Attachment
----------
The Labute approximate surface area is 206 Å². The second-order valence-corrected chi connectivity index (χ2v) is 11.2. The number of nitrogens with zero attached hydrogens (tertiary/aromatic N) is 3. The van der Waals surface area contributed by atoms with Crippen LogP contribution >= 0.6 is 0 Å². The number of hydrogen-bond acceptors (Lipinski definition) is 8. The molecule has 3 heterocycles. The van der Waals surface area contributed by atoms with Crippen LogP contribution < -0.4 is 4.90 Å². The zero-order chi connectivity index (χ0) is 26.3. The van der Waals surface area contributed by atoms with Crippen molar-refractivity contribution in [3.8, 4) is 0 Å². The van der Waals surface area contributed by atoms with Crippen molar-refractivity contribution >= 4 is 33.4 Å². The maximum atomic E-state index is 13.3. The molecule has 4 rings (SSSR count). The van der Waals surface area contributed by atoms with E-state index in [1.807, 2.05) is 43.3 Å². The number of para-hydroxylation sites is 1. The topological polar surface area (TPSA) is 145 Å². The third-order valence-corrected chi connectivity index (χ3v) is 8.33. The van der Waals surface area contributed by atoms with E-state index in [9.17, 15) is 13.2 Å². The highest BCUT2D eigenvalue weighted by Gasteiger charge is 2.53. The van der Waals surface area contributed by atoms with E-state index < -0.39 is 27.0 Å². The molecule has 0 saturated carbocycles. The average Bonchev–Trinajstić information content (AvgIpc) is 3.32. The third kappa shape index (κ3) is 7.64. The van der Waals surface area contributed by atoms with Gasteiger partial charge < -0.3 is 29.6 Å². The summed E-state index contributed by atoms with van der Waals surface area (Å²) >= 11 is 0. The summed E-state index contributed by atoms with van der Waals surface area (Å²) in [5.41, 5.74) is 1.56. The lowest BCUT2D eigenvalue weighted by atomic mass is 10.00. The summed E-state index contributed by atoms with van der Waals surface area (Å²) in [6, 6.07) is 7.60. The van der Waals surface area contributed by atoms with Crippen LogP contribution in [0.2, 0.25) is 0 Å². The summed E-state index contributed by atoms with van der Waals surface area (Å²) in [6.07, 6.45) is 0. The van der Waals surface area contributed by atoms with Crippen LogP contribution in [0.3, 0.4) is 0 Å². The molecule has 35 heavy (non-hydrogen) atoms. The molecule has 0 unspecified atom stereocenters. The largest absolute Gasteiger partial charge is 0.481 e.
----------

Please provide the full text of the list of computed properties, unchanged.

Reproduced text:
The Labute approximate surface area is 206 Å². The second-order valence-corrected chi connectivity index (χ2v) is 11.2. The number of nitrogens with zero attached hydrogens (tertiary/aromatic N) is 3. The van der Waals surface area contributed by atoms with Crippen LogP contribution >= 0.6 is 0 Å². The number of hydrogen-bond acceptors (Lipinski definition) is 8. The molecule has 3 heterocycles. The van der Waals surface area contributed by atoms with Crippen LogP contribution < -0.4 is 4.90 Å². The zero-order chi connectivity index (χ0) is 26.3. The van der Waals surface area contributed by atoms with Crippen molar-refractivity contribution in [3.8, 4) is 0 Å². The van der Waals surface area contributed by atoms with Crippen molar-refractivity contribution >= 4 is 33.4 Å². The maximum atomic E-state index is 13.3. The molecule has 4 rings (SSSR count). The van der Waals surface area contributed by atoms with E-state index in [1.807, 2.05) is 43.3 Å². The number of para-hydroxylation sites is 1. The topological polar surface area (TPSA) is 145 Å². The third-order valence-corrected chi connectivity index (χ3v) is 8.33. The van der Waals surface area contributed by atoms with E-state index in [9.17, 15) is 13.2 Å². The highest BCUT2D eigenvalue weighted by Gasteiger charge is 2.53. The van der Waals surface area contributed by atoms with E-state index < -0.39 is 27.0 Å². The molecule has 0 saturated carbocycles. The average Bonchev–Trinajstić information content (AvgIpc) is 3.32. The third kappa shape index (κ3) is 7.64. The van der Waals surface area contributed by atoms with Gasteiger partial charge < -0.3 is 29.6 Å². The summed E-state index contributed by atoms with van der Waals surface area (Å²) >= 11 is 0. The summed E-state index contributed by atoms with van der Waals surface area (Å²) in [5.41, 5.74) is 1.56. The lowest BCUT2D eigenvalue weighted by atomic mass is 10.00. The summed E-state index contributed by atoms with van der Waals surface area (Å²) in [6, 6.07) is 7.60. The van der Waals surface area contributed by atoms with Crippen LogP contribution in [0.2, 0.25) is 0 Å². The summed E-state index contributed by atoms with van der Waals surface area (Å²) in [6.07, 6.45) is 0. The van der Waals surface area contributed by atoms with Crippen LogP contribution in [0.3, 0.4) is 0 Å². The molecule has 35 heavy (non-hydrogen) atoms. The molecule has 0 unspecified atom stereocenters. The largest absolute Gasteiger partial charge is 0.481 e.